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Navigating Holiday Traditions with Divorced Parents

Navigating Holiday Traditions with Divorced Parents

Growing up, I celebrated most major holidays twice - once with my dad and once with my mom. Typically, it would be mornings in one place and nights in the other. It was fun, and I miss it now that I only celebrate with my mom. Most children believed that having divorced parents was great, as you have the chance to get more presents, but for me, I valued the family time.

My parents separated when I was about 4 years old. I don’t remember celebrating holidays while they were still together or even a few years after that. I remember being 10 years old and  annoyed that holidays had to be strategically planned just for my sister and I. We were the only family members who, on either side, had divorced parents or who had another family to celebrate with. Thankfully, my parents were on good terms with each other and didn’t have problems with such special arrangements.

Thanksgiving was a tough holiday. My sister and I saw our dad in the afternoon and then our mom around dinner time. We were all stuffed up by the end of the day. It was an interesting holiday, even though our families were so different. With my dad, things were loud and fun, as there were many of us throughout the house. We had aunts and uncles, grandparents, cousins, second cousins, third cousins, and even those whose relationships weren’t clear to me. There were babies, kids, teens, adults, and elders.

However, with my mom things were more traditional and conversationally based. A small number of us would sit around the table and talk over turkey, corn, and other typical Thanksgiving foods. The table would include my grandparents, great grandparents, and sometimes my uncle, aunt, and cousins. After dinner, the adults would converse in the sitting room while us kids ran after the house looking for various ways to break something.

On Christmas Eve, my sister and I would visit my dad’s side of the family. We saw family members who  we only see for special holidays, danced to music, ate rice and beans (always too much), and had a great time. The celebration took place over the entire house and you could hear the Spanish music from down the street. Leaving would be tough, because we knew that the next holiday would be so far away.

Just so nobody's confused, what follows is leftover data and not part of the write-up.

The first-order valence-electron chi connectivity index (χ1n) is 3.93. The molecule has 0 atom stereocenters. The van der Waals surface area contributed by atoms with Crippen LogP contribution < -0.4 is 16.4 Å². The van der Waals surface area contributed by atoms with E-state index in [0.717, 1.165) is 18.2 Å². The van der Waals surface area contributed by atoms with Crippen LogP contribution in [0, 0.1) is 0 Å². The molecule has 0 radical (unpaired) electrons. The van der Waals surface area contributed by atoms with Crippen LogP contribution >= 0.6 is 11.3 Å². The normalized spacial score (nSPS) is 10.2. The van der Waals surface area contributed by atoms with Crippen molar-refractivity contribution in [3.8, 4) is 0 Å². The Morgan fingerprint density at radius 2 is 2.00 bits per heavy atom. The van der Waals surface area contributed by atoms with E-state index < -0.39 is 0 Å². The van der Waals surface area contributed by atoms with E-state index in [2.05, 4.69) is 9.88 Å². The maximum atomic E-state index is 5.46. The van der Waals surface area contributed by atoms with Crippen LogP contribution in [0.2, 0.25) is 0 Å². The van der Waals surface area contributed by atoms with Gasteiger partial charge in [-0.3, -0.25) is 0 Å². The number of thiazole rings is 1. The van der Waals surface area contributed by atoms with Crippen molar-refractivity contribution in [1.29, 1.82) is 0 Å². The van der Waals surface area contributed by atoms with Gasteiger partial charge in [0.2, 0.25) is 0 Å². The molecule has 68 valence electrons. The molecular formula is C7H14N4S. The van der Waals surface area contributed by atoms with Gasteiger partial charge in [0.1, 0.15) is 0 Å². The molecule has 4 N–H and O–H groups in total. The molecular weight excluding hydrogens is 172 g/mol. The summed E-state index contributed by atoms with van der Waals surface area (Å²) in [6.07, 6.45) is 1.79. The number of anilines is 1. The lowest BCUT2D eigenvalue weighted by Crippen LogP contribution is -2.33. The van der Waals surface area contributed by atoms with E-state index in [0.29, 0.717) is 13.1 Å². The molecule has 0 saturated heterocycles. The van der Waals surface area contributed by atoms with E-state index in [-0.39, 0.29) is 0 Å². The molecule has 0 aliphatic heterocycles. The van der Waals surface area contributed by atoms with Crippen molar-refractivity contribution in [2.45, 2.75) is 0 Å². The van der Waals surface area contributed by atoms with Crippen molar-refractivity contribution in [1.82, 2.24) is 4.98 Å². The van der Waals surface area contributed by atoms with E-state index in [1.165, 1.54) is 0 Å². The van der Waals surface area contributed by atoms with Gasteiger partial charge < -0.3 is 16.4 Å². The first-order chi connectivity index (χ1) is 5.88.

The following day, we would wake up at our house with our mom and freak out over the presents under the tree. We had to call Grandma and Poppop, who were waiting for our class, and they would come over to watch us open our presents (by the time they arrived we’d always have one already opened). They would then leave to prepare their house for our family as we got ready to celebrate Christmas again. We all ate together at the table until we were allowed to open presents before dessert. We all took turns so everyone could see and be thanked. My grandma used to play holiday music softly in the background.

Easter was similar to Thanksgiving, though  not as rushed. In the morning we would see my dad, eat, and partake in an Easter egg hunt. In the late afternoon, we would go back with my mom where we also ate and would partake in another Easter egg hunt. This holiday was always enjoyable, because we were able to be outside and it was more fun to a child.

While this was the standard growing up, things did change here and there. Sometimes things wouldn’t work out, a location was different, or my parents weren’t on good terms and therefore not able to work out a good plan. I wish divorce didn’t mean a separation of family. Now that I no longer have a relationship with my father, I don’t see his family for the holidays and I feel like a part of my childhood is gone. I am grateful to have had the family time, especially during the years I needed it most.

Celebrating holidays twice was never a burden, but rather a reminder that I had two families that I loved. I didn’t care about the presents as much as the holiday and the overwhelming feeling of love. Holidays are about spending time with your family and I wish we all could keep that in mind this season. You never know how valuable the time is until your holidays start to change.

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